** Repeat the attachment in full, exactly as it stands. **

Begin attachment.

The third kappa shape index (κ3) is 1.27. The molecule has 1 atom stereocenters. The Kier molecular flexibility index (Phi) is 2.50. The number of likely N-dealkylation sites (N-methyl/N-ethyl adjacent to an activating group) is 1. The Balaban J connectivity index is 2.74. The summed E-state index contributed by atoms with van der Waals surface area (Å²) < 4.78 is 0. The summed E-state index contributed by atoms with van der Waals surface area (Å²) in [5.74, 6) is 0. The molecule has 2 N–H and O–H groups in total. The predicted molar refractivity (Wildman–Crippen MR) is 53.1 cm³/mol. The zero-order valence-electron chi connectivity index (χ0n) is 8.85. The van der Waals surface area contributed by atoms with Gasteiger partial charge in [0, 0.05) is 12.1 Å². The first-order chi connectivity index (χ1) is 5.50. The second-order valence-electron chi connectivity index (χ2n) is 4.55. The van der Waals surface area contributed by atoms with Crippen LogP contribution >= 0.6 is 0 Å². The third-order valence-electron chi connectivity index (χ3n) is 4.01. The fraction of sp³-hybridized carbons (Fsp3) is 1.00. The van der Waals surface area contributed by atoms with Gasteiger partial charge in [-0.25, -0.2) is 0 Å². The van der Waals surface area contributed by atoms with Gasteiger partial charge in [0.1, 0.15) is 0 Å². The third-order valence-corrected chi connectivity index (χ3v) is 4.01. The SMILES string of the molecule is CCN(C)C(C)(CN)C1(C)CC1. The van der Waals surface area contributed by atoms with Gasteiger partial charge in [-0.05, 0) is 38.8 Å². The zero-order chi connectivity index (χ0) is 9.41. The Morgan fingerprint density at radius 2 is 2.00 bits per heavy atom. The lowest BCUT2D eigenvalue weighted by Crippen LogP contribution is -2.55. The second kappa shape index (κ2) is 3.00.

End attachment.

The third kappa shape index (κ3) is 1.27. The molecule has 1 atom stereocenters. The Kier molecular flexibility index (Phi) is 2.50. The number of likely N-dealkylation sites (N-methyl/N-ethyl adjacent to an activating group) is 1. The Balaban J connectivity index is 2.74. The summed E-state index contributed by atoms with van der Waals surface area (Å²) < 4.78 is 0. The summed E-state index contributed by atoms with van der Waals surface area (Å²) in [5.74, 6) is 0. The molecule has 2 N–H and O–H groups in total. The predicted molar refractivity (Wildman–Crippen MR) is 53.1 cm³/mol. The zero-order valence-electron chi connectivity index (χ0n) is 8.85. The van der Waals surface area contributed by atoms with Gasteiger partial charge in [0, 0.05) is 12.1 Å². The first-order chi connectivity index (χ1) is 5.50. The second-order valence-electron chi connectivity index (χ2n) is 4.55. The van der Waals surface area contributed by atoms with Crippen LogP contribution >= 0.6 is 0 Å². The third-order valence-electron chi connectivity index (χ3n) is 4.01. The fraction of sp³-hybridized carbons (Fsp3) is 1.00. The van der Waals surface area contributed by atoms with Gasteiger partial charge in [-0.25, -0.2) is 0 Å². The van der Waals surface area contributed by atoms with Gasteiger partial charge in [0.1, 0.15) is 0 Å². The third-order valence-corrected chi connectivity index (χ3v) is 4.01. The SMILES string of the molecule is CCN(C)C(C)(CN)C1(C)CC1. The van der Waals surface area contributed by atoms with Gasteiger partial charge in [-0.05, 0) is 38.8 Å². The zero-order chi connectivity index (χ0) is 9.41. The Morgan fingerprint density at radius 2 is 2.00 bits per heavy atom. The lowest BCUT2D eigenvalue weighted by Crippen LogP contribution is -2.55. The second kappa shape index (κ2) is 3.00.